Like other industries, the logistics industry has recently undergone a profound digital transformation, and the pandemic has only accelerated this process. Digitalization and paperless supply chains are creating a “new normal” in transport and logistics while posing new challenges for governments, such as the stability of operations, cybersecurity, and the availability of skilled workers.
Given the role of transport and logistics in providing inputs for other economic activities, shocks experienced in this industry usually have broader economic and trade repercussions. Likewise, strategies to address issues facing the transport and logistics sector should rely not only on the efforts of the industry itself, but also on government policy. International cooperation is necessary to improve the predictability of the trade environment where shipping lines, air carriers and logistics providers operate, and the ideal forum to advance these concerns is the WTO.
Recognizing that unilateral trade actions damage the global economy, WTO Members choose to cooperate within the multilateral trading system which provides rules-based, transparent and predictable conditions for trade in services. A group of WTO Members recently launched an initiative towards greater cooperation on domestic regulation of services. Negotiations on e-commerce could also have profound implications for both goods and services trade. Should they succeed, these initiatives would enhance transparency and efficiency in services trade and benefit the transport and logistics industry.
Despite the incremental progress in negotiations in recent years, there are reason for optimism about the WTO’s ability to deliver these and other needed reforms. In many ways, the global trading system has proven surprisingly resilient during the pandemic — more resilient than anyone predicted. After initial disruptions, global supply chains largely adapted and goods continued to flow across borders. Early export bans have been repealed, particularly with respect to food items. Almost a quarter (22%) of pandemic-related trade-restrictive measures implemented by G20 economies since the start of the crisis have been removed. Predicted shortages of raw materials, consumer products, and food supplies — with some notable exceptions — have also not materialized.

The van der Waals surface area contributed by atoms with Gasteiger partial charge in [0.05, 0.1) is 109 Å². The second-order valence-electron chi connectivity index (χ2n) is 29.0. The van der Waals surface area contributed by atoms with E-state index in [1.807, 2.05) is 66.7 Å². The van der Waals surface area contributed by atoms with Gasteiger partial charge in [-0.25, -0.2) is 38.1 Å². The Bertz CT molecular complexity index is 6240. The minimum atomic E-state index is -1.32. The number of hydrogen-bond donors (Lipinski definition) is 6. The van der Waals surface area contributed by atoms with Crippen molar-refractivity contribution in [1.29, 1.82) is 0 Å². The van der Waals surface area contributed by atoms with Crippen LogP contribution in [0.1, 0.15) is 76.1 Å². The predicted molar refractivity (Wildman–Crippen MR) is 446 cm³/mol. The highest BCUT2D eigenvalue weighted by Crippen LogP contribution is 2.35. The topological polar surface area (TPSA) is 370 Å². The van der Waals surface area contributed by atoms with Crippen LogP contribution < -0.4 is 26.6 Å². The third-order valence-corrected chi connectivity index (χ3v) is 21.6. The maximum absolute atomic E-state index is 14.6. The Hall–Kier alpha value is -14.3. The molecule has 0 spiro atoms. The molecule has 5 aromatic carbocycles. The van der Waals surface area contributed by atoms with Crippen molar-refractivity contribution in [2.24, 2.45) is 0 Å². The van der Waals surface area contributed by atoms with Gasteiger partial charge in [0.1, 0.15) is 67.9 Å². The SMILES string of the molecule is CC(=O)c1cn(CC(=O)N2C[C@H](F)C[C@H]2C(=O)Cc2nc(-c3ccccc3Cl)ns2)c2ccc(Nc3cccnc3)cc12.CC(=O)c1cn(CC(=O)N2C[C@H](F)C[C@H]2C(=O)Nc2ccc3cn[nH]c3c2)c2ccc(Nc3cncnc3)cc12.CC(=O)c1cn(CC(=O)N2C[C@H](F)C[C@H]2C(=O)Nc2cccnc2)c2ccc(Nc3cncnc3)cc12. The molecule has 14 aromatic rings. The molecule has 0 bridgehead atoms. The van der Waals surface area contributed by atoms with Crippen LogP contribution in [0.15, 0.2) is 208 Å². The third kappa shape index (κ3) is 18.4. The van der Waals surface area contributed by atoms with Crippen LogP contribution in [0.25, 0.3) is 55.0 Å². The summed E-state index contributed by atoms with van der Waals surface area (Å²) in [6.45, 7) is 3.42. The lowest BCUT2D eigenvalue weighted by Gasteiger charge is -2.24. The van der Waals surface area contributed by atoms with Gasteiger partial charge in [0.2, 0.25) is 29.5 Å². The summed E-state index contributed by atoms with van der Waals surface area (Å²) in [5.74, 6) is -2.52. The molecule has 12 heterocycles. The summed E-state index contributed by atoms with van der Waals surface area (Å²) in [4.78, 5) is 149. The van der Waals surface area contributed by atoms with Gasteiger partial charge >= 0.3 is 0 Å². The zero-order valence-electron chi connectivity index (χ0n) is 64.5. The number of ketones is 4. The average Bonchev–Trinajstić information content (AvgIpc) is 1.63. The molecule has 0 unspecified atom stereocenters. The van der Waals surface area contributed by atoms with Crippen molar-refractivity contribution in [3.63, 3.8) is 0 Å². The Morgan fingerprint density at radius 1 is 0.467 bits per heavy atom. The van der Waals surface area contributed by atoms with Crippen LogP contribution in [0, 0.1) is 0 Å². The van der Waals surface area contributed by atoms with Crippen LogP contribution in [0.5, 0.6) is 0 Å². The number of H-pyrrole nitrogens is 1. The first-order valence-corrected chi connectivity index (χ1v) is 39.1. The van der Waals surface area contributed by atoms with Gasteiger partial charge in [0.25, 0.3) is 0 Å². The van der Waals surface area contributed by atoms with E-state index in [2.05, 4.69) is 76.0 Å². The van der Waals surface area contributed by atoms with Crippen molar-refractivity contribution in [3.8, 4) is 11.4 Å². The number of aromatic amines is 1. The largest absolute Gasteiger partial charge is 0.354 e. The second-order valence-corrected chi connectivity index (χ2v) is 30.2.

In its monitoring activities, the WTO documents new trade measures adopted by Members since the start of the crisis. These efforts show that governments quickly added measures to facilitate imports of key supplies, including reduced tariffs on urgently needed goods, and simplified customs procedures. One of the most important — if somewhat under-appreciated — tools to accomplish this is the WTO Trade Facilitation Agreement, which helps countries streamline and automate their customs procedures. By creating an increasingly contactless trading system, the TFA has allowed many economies to work around the physical limitations necessitated by the pandemic and thereby to minimize supply chain disruptions. In contrast, countries that have been slow to reduce bureaucracy have fared less well.
Of the several hundred COVID-specific measures compiled by the Secretariat, nearly two-thirds have been trade-facilitating. A recent survey on early pandemic response by members showed significant improvements in access to trade-related information. Enhancements were also registered with respect to traffic in transit, essential for the smooth circulation of COVID-critical medical goods.
The COVID-19 pandemic presents a major challenge for the trading system but also a major opportunity. Just as the pandemic can accelerate economic reform — from remote working to reliance on e-commerce — so too can it accelerate trade reform. We need to ensure that the pandemic does not derail hard-won development gains made by many countries all over the world. A global challenge such as COVID needs a global response, and the WTO is the appropriate forum to advance these issues.
Keeping international markets open to trade is an essential step to ensures that a strong economic recovery takes hold after the pandemic. Likewise, a healthy trading system is a prerequisite for a healthy transport and logistics sector. I urge you to support your governments in engaging with the WTO and to continue to improve the system for the benefit of all.